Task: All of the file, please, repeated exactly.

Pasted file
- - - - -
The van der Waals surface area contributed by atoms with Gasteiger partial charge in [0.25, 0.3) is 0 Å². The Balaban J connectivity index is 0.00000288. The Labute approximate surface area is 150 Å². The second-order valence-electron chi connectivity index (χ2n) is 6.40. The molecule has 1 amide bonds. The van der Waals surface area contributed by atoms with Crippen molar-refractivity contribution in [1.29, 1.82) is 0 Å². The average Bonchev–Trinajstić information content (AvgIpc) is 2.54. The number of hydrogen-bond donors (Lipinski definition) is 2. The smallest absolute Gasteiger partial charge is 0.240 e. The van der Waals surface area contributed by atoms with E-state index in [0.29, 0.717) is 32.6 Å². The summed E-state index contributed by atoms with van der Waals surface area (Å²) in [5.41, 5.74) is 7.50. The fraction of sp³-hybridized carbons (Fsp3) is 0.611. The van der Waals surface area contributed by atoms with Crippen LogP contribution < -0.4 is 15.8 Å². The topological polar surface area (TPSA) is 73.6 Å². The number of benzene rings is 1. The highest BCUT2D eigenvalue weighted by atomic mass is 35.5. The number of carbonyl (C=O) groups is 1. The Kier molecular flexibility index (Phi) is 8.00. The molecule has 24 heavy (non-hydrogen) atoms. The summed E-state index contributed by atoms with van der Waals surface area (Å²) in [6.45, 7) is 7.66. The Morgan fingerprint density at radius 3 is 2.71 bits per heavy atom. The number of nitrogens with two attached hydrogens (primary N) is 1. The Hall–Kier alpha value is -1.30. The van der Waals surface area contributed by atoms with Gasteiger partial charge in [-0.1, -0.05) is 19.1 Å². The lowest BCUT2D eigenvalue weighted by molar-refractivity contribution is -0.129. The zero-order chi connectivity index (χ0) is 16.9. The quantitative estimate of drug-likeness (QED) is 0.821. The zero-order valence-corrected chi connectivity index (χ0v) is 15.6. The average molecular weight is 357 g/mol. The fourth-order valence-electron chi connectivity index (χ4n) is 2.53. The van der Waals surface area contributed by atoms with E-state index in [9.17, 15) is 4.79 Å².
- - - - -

The van der Waals surface area contributed by atoms with Gasteiger partial charge in [0.25, 0.3) is 0 Å². The Balaban J connectivity index is 0.00000288. The Labute approximate surface area is 150 Å². The second-order valence-electron chi connectivity index (χ2n) is 6.40. The molecule has 1 amide bonds. The van der Waals surface area contributed by atoms with Crippen molar-refractivity contribution in [1.29, 1.82) is 0 Å². The average Bonchev–Trinajstić information content (AvgIpc) is 2.54. The number of hydrogen-bond donors (Lipinski definition) is 2. The smallest absolute Gasteiger partial charge is 0.240 e. The van der Waals surface area contributed by atoms with E-state index in [0.29, 0.717) is 32.6 Å². The summed E-state index contributed by atoms with van der Waals surface area (Å²) in [5.41, 5.74) is 7.50. The fraction of sp³-hybridized carbons (Fsp3) is 0.611. The van der Waals surface area contributed by atoms with Crippen LogP contribution < -0.4 is 15.8 Å². The topological polar surface area (TPSA) is 73.6 Å². The number of benzene rings is 1. The highest BCUT2D eigenvalue weighted by atomic mass is 35.5. The number of carbonyl (C=O) groups is 1. The Kier molecular flexibility index (Phi) is 8.00. The molecule has 24 heavy (non-hydrogen) atoms. The summed E-state index contributed by atoms with van der Waals surface area (Å²) in [6.45, 7) is 7.66. The Morgan fingerprint density at radius 3 is 2.71 bits per heavy atom. The number of nitrogens with two attached hydrogens (primary N) is 1. The Hall–Kier alpha value is -1.30. The van der Waals surface area contributed by atoms with Gasteiger partial charge in [-0.1, -0.05) is 19.1 Å². The lowest BCUT2D eigenvalue weighted by molar-refractivity contribution is -0.129. The zero-order chi connectivity index (χ0) is 16.9. The quantitative estimate of drug-likeness (QED) is 0.821. The zero-order valence-corrected chi connectivity index (χ0v) is 15.6. The average molecular weight is 357 g/mol. The fourth-order valence-electron chi connectivity index (χ4n) is 2.53. The van der Waals surface area contributed by atoms with E-state index in [9.17, 15) is 4.79 Å².